How can marine areas to be protected be most effectively defined by reconciling several SDGs?
Coral reefs, which cover only 0.1% of the oceans, are home to more than 6,000 species of marine fish and contain 70% of known marine biodiversity. These fish also provide a vital source of food and income for many human populations. How can these two objectives be reconciled in a sustainable way?
To combat excessive pressure, more than 2,000 Marine Protected Areas (MPAs), covering only 6% of the world’s coral reefs, have been established since the 1980s. These areas combine several levels of protection: from no-take or full MPAs (where no harvesting is allowed) to partial MPAs (where fishing activities are only restricted).
10% of maritime areas to be protected
According to the UN, the surface area of these MPAs would have to increase fivefold by 2030 to reach Target 5 of Sustainable Development Goal 14: 10% of the world’s marine habitats with a protected status. To achieve this, policy-makers are considering where to place new MPAs effectively.
It is in this context that an international consortium, bringing together French, Australian, American, British and other countries organizations, has studied the capacity of coral reefs to ensure several beneficial objectives for both humans and nature: maintaining a large biomass of commercial species; conserving the herbivory pressure by fish, which limits the growth of algae and allows coral development; and ensuring functional diversity, ensuring the resistance and resilience of the functioning of coral ecosystems.
5% of reefs in good condition
By studying fish communities on 1,800 coral reefs around the world (Indian and Pacific Oceans, Caribbean Sea), 106 of which are MPAs, researchers have shown that only 5% of reefs simultaneously provide a good level (>75% of reference conditions) of biomass, herbivory and functional diversity.
“This first result highlights the difficulty of reconciling protection and exploitation of reefs when they are close to humans, even in MPAs,” says David Mouillot, from the University of Montpellier. “We need to protect the very rare isolated reefs, which are the only ones capable of meeting all three objectives at the right level. This is the case of the Coral Sea Natural Park, which has placed all the isolated reefs off the coast of New Caledonia in integral MPAs,” says Laurent Vigliola, a researcher at the IRD and co-author of the study.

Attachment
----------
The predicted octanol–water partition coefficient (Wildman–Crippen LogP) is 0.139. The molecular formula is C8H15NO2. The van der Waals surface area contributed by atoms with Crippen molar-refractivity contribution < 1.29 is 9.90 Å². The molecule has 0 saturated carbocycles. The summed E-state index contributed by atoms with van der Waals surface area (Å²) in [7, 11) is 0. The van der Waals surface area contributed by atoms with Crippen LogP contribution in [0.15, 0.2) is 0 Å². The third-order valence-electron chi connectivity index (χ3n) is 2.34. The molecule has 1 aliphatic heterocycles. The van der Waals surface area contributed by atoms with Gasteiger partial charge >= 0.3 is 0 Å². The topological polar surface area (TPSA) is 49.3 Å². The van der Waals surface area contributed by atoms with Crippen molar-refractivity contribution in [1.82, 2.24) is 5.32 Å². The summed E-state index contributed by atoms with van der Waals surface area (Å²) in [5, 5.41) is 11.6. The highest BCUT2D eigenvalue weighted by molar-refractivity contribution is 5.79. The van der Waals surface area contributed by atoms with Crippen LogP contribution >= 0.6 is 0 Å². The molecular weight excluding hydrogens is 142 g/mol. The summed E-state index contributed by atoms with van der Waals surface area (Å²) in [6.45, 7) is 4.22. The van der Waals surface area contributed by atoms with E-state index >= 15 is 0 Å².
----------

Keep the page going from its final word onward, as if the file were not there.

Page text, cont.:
Reconciling biodiversity and food security
Researchers then turned their attention to developing countries, which have to reconcile ecological requirements with food security and thus find a compromise between resource use and biodiversity conservation. To do this, they simulated the effect on the 3 objectives of a (full or partial) implementation of MPAs for the world’s sites without any level of protection.
Result: when these reefs are already overexploited, very few could reach the threshold of 75% of the reference state, even with full protection. However, for half of these sites currently outside MPAs, protection could greatly improve the level of these targets. “The ideal would be a full MPA, which offers the best results for all three objectives. But a partial MPA remains very interesting, especially for biomass in commercial species and herbivory,” says Josh Cinner of James Cook University in Australia.
Acceptable partial protection
Thus, the restoration of fish populations that meet both biodiversity protection and fishing objectives seems illusory near densely populated areas or on reefs that are already badly damaged. But protection preferentially targeting reefs under more limited human pressure would have a positive effect, even with partial restriction. In order to reconcile societal issues (food security, economy) and biodiversity conservation, partial MPAs can be an interesting compromise.
This post is adapted from a release by IRD.